The next Xbox won't require an internet connection to function, but it could very well block used games. Wired got a look at Xbox One before today's big reveal, and it says that games will require installation to use. “On the new Xbox, all game discs are installed to the HDD to play,” Microsoft said.
But games will be tied to an Xbox Live account, Wired concludes -- or else you'd just be able to pass games around to everyone you know:
What follows naturally from this is that each disc would have to be tied to a unique Xbox Live account, else you could take a single disc and pass it between everyone you know and copy the game over and over. Since this is clearly not going to happen, each disc must then only install for a single owner.
Microsoft did say that if a disc was used with a second account, that owner would be given the option to pay a fee and install the game from the disc, which would then mean that the new account would also own the game and could play it without the disc.
But what if a second person simply wanted to put the disc in and play the game without installing — and without paying extra? In other words, what happens to our traditional concept of a “used game”? This is a question for which Microsoft did not yet have an answer, and is surely something that game buyers (as well as renters and lenders) will want to know.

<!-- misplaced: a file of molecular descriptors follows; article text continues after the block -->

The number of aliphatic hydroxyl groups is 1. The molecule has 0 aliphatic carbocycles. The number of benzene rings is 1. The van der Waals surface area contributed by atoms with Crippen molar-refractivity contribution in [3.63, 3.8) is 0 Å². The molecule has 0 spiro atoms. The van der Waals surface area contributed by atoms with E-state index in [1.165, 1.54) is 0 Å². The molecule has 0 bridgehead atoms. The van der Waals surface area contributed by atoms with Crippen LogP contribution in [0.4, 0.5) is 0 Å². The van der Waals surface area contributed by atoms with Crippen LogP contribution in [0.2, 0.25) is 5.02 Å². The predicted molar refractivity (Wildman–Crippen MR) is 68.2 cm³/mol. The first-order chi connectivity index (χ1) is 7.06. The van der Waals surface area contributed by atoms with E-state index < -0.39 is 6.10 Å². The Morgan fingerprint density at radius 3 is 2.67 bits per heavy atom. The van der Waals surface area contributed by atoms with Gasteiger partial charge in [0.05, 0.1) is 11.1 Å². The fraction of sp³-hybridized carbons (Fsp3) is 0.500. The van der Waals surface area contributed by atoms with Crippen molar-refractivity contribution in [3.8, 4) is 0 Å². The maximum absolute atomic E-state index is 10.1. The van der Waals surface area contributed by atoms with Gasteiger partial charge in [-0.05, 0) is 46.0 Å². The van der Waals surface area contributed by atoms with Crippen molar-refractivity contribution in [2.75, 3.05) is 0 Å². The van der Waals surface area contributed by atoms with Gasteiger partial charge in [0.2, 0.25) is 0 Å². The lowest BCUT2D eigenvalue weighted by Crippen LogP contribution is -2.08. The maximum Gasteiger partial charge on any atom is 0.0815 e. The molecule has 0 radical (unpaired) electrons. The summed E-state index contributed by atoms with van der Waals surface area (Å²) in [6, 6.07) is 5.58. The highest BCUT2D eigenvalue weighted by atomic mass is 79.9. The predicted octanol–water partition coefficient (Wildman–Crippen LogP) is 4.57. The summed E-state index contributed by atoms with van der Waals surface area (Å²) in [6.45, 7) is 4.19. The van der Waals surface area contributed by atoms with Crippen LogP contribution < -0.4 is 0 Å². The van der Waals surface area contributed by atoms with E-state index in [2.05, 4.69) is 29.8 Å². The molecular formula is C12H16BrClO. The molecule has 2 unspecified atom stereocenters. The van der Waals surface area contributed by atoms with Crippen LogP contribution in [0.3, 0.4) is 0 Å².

Wired also asked what we've all been wondering: will the console be online-only? The answer: it depends.
And what of the persistent rumours that Xbox One games will be “always online” — that is, that single-player games would require a constant online connection to function? As it turns out, those rumours were not unfounded, but the reality is not so draconian. Xbox One will give game developers the ability to create games that use Microsoft’s Azure cloud computing service, which means that they might be able to offload certain computing tasks to the cloud rather than process them on the Xbox One hardware itself. This would necessitate the game requiring a connection.
Are developers forced to create games that have these online features, and are thus not playable offline? They are not, Xbox exec Whitten said to Wired -- but “I hope they do.” So the always-online future may come in incremental steps.
So it's up to the developer. Some games may require an internet connection; some may not. The future of always-online remains hazy.